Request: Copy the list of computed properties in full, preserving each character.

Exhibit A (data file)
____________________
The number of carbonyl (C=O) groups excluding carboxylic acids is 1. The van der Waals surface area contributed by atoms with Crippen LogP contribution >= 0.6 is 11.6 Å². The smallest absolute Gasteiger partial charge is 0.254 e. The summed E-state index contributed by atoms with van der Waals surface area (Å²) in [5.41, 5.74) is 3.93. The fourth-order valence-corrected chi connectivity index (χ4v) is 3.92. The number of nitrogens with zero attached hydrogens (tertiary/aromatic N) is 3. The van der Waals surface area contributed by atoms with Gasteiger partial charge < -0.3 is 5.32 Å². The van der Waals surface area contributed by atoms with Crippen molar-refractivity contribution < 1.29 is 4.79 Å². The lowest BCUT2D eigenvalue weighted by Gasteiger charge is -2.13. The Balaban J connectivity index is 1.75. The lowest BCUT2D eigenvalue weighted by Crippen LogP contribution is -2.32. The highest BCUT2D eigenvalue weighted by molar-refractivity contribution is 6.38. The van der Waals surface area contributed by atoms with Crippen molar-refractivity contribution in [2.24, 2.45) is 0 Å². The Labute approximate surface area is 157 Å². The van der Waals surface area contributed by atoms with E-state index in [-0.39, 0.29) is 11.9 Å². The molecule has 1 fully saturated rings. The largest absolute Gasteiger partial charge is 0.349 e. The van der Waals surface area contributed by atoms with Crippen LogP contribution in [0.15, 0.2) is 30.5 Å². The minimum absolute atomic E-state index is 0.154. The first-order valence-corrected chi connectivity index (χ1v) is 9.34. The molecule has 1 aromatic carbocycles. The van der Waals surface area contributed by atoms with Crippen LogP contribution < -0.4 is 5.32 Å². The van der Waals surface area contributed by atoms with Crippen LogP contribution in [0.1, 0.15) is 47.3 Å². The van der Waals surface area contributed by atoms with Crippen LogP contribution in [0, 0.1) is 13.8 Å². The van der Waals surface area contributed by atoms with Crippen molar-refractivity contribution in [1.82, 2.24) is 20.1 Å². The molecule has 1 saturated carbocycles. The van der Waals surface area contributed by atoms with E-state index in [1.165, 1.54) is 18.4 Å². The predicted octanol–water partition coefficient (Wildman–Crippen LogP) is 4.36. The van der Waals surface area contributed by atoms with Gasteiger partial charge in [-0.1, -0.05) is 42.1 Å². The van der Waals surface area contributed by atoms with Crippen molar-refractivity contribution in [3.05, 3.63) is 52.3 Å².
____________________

The number of carbonyl (C=O) groups excluding carboxylic acids is 1. The van der Waals surface area contributed by atoms with Crippen LogP contribution >= 0.6 is 11.6 Å². The smallest absolute Gasteiger partial charge is 0.254 e. The summed E-state index contributed by atoms with van der Waals surface area (Å²) in [5.41, 5.74) is 3.93. The fourth-order valence-corrected chi connectivity index (χ4v) is 3.92. The number of nitrogens with zero attached hydrogens (tertiary/aromatic N) is 3. The van der Waals surface area contributed by atoms with Gasteiger partial charge < -0.3 is 5.32 Å². The van der Waals surface area contributed by atoms with Crippen molar-refractivity contribution < 1.29 is 4.79 Å². The lowest BCUT2D eigenvalue weighted by Gasteiger charge is -2.13. The Balaban J connectivity index is 1.75. The lowest BCUT2D eigenvalue weighted by Crippen LogP contribution is -2.32. The highest BCUT2D eigenvalue weighted by molar-refractivity contribution is 6.38. The van der Waals surface area contributed by atoms with Crippen molar-refractivity contribution in [2.24, 2.45) is 0 Å². The Labute approximate surface area is 157 Å². The van der Waals surface area contributed by atoms with E-state index in [-0.39, 0.29) is 11.9 Å². The molecule has 1 fully saturated rings. The largest absolute Gasteiger partial charge is 0.349 e. The van der Waals surface area contributed by atoms with Crippen LogP contribution in [0.15, 0.2) is 30.5 Å². The minimum absolute atomic E-state index is 0.154. The first-order valence-corrected chi connectivity index (χ1v) is 9.34. The molecule has 1 aromatic carbocycles. The van der Waals surface area contributed by atoms with Crippen LogP contribution < -0.4 is 5.32 Å². The van der Waals surface area contributed by atoms with Crippen LogP contribution in [0.1, 0.15) is 47.3 Å². The van der Waals surface area contributed by atoms with Crippen LogP contribution in [0, 0.1) is 13.8 Å². The van der Waals surface area contributed by atoms with Crippen molar-refractivity contribution in [1.82, 2.24) is 20.1 Å². The molecule has 1 saturated carbocycles. The van der Waals surface area contributed by atoms with E-state index in [1.165, 1.54) is 18.4 Å². The predicted octanol–water partition coefficient (Wildman–Crippen LogP) is 4.36. The van der Waals surface area contributed by atoms with Gasteiger partial charge in [-0.1, -0.05) is 42.1 Å². The van der Waals surface area contributed by atoms with Crippen molar-refractivity contribution in [3.05, 3.63) is 52.3 Å².